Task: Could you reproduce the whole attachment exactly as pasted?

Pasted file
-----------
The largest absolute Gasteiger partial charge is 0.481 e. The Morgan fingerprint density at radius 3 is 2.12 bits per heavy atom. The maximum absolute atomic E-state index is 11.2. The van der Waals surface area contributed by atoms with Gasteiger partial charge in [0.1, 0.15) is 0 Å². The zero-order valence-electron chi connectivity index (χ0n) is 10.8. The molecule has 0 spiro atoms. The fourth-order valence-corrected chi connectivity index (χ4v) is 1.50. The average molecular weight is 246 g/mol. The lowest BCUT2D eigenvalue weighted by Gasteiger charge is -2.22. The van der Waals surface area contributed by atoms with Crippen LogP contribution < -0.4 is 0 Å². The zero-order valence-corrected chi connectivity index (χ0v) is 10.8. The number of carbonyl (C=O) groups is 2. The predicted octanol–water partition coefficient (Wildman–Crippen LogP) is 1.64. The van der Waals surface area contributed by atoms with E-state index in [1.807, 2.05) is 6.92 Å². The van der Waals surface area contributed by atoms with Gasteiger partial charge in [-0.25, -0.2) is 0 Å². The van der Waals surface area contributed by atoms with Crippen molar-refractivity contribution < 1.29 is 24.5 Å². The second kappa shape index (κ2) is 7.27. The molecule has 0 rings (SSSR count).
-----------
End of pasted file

The largest absolute Gasteiger partial charge is 0.481 e. The Morgan fingerprint density at radius 3 is 2.12 bits per heavy atom. The maximum absolute atomic E-state index is 11.2. The van der Waals surface area contributed by atoms with Gasteiger partial charge in [0.1, 0.15) is 0 Å². The zero-order valence-electron chi connectivity index (χ0n) is 10.8. The molecule has 0 spiro atoms. The fourth-order valence-corrected chi connectivity index (χ4v) is 1.50. The average molecular weight is 246 g/mol. The lowest BCUT2D eigenvalue weighted by Gasteiger charge is -2.22. The van der Waals surface area contributed by atoms with Crippen LogP contribution < -0.4 is 0 Å². The zero-order valence-corrected chi connectivity index (χ0v) is 10.8. The number of carbonyl (C=O) groups is 2. The predicted octanol–water partition coefficient (Wildman–Crippen LogP) is 1.64. The van der Waals surface area contributed by atoms with E-state index in [1.807, 2.05) is 6.92 Å². The van der Waals surface area contributed by atoms with Gasteiger partial charge in [-0.25, -0.2) is 0 Å². The van der Waals surface area contributed by atoms with Crippen molar-refractivity contribution < 1.29 is 24.5 Å². The second kappa shape index (κ2) is 7.27. The molecule has 0 rings (SSSR count).